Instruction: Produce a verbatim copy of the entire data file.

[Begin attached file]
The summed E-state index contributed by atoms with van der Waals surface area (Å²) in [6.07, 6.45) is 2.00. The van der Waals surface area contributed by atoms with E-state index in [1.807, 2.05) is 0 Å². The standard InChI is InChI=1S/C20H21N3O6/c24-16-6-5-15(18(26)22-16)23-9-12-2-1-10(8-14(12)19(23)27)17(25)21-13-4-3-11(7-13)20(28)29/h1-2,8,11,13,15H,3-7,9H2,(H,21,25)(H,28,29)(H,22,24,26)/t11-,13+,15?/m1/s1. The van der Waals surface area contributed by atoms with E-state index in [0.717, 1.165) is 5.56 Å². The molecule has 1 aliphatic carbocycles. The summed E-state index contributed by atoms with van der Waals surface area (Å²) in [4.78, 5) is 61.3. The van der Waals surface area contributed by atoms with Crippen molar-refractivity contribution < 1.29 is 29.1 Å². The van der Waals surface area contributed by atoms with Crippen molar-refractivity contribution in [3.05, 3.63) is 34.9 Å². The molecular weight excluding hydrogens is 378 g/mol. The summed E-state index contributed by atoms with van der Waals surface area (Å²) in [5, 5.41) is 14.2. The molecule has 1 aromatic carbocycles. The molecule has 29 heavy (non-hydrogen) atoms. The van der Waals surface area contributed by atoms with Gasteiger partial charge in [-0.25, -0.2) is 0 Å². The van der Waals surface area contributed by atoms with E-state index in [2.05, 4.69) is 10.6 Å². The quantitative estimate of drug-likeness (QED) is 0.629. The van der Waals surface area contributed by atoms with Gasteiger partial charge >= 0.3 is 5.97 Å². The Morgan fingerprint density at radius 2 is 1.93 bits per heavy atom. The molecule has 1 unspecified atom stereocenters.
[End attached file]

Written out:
The summed E-state index contributed by atoms with van der Waals surface area (Å²) in [6.07, 6.45) is 2.00. The van der Waals surface area contributed by atoms with E-state index in [1.807, 2.05) is 0 Å². The standard InChI is InChI=1S/C20H21N3O6/c24-16-6-5-15(18(26)22-16)23-9-12-2-1-10(8-14(12)19(23)27)17(25)21-13-4-3-11(7-13)20(28)29/h1-2,8,11,13,15H,3-7,9H2,(H,21,25)(H,28,29)(H,22,24,26)/t11-,13+,15?/m1/s1. The van der Waals surface area contributed by atoms with E-state index in [0.717, 1.165) is 5.56 Å². The molecule has 1 aliphatic carbocycles. The summed E-state index contributed by atoms with van der Waals surface area (Å²) in [4.78, 5) is 61.3. The van der Waals surface area contributed by atoms with Crippen molar-refractivity contribution < 1.29 is 29.1 Å². The van der Waals surface area contributed by atoms with Crippen molar-refractivity contribution in [3.05, 3.63) is 34.9 Å². The molecular weight excluding hydrogens is 378 g/mol. The summed E-state index contributed by atoms with van der Waals surface area (Å²) in [5, 5.41) is 14.2. The molecule has 1 aromatic carbocycles. The molecule has 29 heavy (non-hydrogen) atoms. The van der Waals surface area contributed by atoms with Gasteiger partial charge in [-0.25, -0.2) is 0 Å². The van der Waals surface area contributed by atoms with E-state index in [2.05, 4.69) is 10.6 Å². The quantitative estimate of drug-likeness (QED) is 0.629. The van der Waals surface area contributed by atoms with Gasteiger partial charge >= 0.3 is 5.97 Å². The Morgan fingerprint density at radius 2 is 1.93 bits per heavy atom. The molecule has 1 unspecified atom stereocenters.